Review: ‘Dark Skies’

The truth is out there somewhere, as we all know, and the truth as uncovered by "Dark Skies" is that it's possible to clone "The X-Files" without having to pay Chris Carter a finder's fee.

The truth is out there somewhere, as we all know, and the truth as uncovered by “Dark Skies” is that it’s possible to clone “The X-Files” without having to pay Chris Carter a finder’s fee.

Shamelessly derivative of both “X-Files” and the old ’60s sci-fi series “The Invaders,” “Dark Skies” is one of a handful of network hours this fall that have repackaged the paranormal paranoia formula in hopes of cashing in on the “Files”/”Independence Day” mania sweeping the land like a mutating virus. At least in the case of “Skies,” the concept ripoff is carried off with reasonable care and panache by exec producers Bryce Zabel and Joseph Stern and their crew.

But how’s this for originality: In the two-hour “Skies” premiere, a couple of young, idealistic government workers named John Loengard and Kimberly Sayers (Eric Close of “Sisters” and Megan Ward of “Party of Five”) uncover a sinister secret being kept under wraps by the political establishment in the early ’60s. Seems the big bad bureaucrats are concealing proof of get this alien invasions and visitations.

So our heroes have to get out of D.C. but quick, chased by sinister agents and slimy, invasive extraterrestrials who have this annoying habit of taking up residence in the bodies of Earthlings (shades of “The Thing”).

Just as an aside, why is it that the aliens in these things always resemble people who haven’t eaten or bothered to get out of bed in five years? The monster mold seems to mean long, impossibly atrophied arms, exposed ribcages, basketball-shaped, hairless heads, translucent bodies and a few gnarly tentacles. Is everyone in outer space supposedly anorexic and jaundiced, like so many demonically possessed Barbies? It’s high time we introduced these creatures to treadmills and starches.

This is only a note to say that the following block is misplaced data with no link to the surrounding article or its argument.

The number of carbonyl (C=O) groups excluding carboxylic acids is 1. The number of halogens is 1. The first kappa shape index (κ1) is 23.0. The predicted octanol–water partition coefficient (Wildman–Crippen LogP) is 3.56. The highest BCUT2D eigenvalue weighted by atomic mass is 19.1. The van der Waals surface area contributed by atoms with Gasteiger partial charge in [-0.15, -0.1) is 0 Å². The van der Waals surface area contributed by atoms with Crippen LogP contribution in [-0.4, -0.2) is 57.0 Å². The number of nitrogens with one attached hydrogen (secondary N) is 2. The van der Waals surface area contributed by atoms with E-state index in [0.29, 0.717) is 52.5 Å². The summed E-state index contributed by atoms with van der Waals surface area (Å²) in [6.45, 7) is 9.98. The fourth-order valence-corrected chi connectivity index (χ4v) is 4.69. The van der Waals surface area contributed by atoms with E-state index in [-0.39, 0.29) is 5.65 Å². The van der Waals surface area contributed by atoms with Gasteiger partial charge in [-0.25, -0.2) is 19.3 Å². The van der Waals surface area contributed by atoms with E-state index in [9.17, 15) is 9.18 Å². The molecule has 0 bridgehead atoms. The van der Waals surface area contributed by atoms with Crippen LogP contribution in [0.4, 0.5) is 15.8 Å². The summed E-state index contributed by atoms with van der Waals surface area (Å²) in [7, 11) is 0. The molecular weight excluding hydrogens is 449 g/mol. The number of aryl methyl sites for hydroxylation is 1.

Anyway, Loengard noses around into enough people’s UFO business to get recruited into the inner circle by the intense Col. Frank Bach (J.T. Walsh). But Loengard will have none of it, stealing evidence to show President Kennedy (!) and spread word of “the truth.” So he and Sayers hit the road, searching for their own version of the One-armed Man (the single-tentacled alien, perhaps?)

The gambit in “Dark Skies” is that all of U.S. history has been impacted by UFO visitations and alien contact, including (in the pilot) the Francis Gary Powers U-2 spy plane incident. Call it close encounters of the television kind.

Joe Rayner’s visual-effects team supplies some solid cinema-quality moments, and Tobe Hooper (“Poltergeist”) keeps the action moving along smoothly from the script by Zabel and Brent V. Friedman. But the truth is that on Saturday night, everyone this show hopes to attract is out there on the town and not inside watching TV.

Despite its watchability, “Dark Skies” is ultimately too much “X,” not enough “Why?”

Dark Skies

NBC, Sat. Sept. 21, 8 p.m.


Filmed in and around Los Angeles and Washington, D.C., by Bryce Zabel Prods. Inc. in association with Columbia Pictures Television. Executive producers, Bryce Zabel and Joseph Stern; co-executive producer, Brent V. Friedman; producer , Bruce Kerner; co-producer, Bernie Laramie; director, Tobe Hooper; writers, Bryce Zabel and Brent V. Friedman.


Director of photography, Bill Butler; production designer, Curtis A. Schnell; set decorator, Christa Schneider; editor , Andrew Cohen; music, Michael Hoenig; sound, Erin Hoien and William Dodson; visual effects supervisor, Joe Rayner. 2 HOURS.


Cast: Eric Close, Megan Ward, J.T. Walsh, Robin Gammell, Lee Garlington, Paul Gleason, Frances Guinan, John M. Jackson, Conor O'Farrell, J.D. Spradlin.
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